Echoes of Congo Square (Music)
Throughout the 18th and 19th century, enslaved Africans in New Orleans gathered to socialize, dance, and play music together for a few hours each Sunday, which was held by Spanish slaveholders as a day of rest. City leaders allowed Africans to congregate just outside of the then-city bounds, in Congo Square. Many historians of New Orleans believe that the Congo Square gatherings were instrumental in keeping African music and dance alive in New Orleans, and therefore in American music generally. While city leaders later tried to suppress these gatherings, the spirit of Congo Square endured. The first New Orleans Jazz & Heritage Festival, which celebrates the vastly diverse musical traditions of and inspired by New Orleans, was held there in 1970. Echoes of Congo Square pays homage to the music of New Orleans, especially as the birthplace of jazz and the fertile musical ground out of which so much of American music has grown.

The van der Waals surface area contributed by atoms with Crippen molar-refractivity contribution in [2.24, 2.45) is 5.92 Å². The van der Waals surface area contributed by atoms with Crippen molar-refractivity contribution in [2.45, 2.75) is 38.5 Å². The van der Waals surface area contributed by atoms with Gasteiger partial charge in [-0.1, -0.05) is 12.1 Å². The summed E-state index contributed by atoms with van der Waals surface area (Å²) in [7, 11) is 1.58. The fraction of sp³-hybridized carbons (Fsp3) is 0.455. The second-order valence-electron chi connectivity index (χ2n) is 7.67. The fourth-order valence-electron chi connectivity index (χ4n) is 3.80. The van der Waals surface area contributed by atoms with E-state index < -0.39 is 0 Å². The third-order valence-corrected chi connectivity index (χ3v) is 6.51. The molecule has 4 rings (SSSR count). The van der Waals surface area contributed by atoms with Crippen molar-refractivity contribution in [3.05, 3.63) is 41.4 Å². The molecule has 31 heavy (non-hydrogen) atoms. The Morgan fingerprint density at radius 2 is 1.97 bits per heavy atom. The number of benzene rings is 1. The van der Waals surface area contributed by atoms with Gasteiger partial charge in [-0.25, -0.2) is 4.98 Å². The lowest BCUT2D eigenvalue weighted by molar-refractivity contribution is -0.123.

Mon Nov 20th 2017 1.30pm–3.00pm
R=listener request. N=music new at the station. L=local music. Your purchases using the Buy it! links help support the station.
Time zone: eastern
JAMES BOOKER “Medley: Slow Down / Bony Maronie / Knock On Wood / I Heard It Through the Grapevine / Classified”
from Resurrection of the Bayou Maharajah - Live at the Maple Leaf Bar CD Album (New Rounder 1993)
Like everything else, times are approximate. Spinitron and this station are not liable for errors or omissions.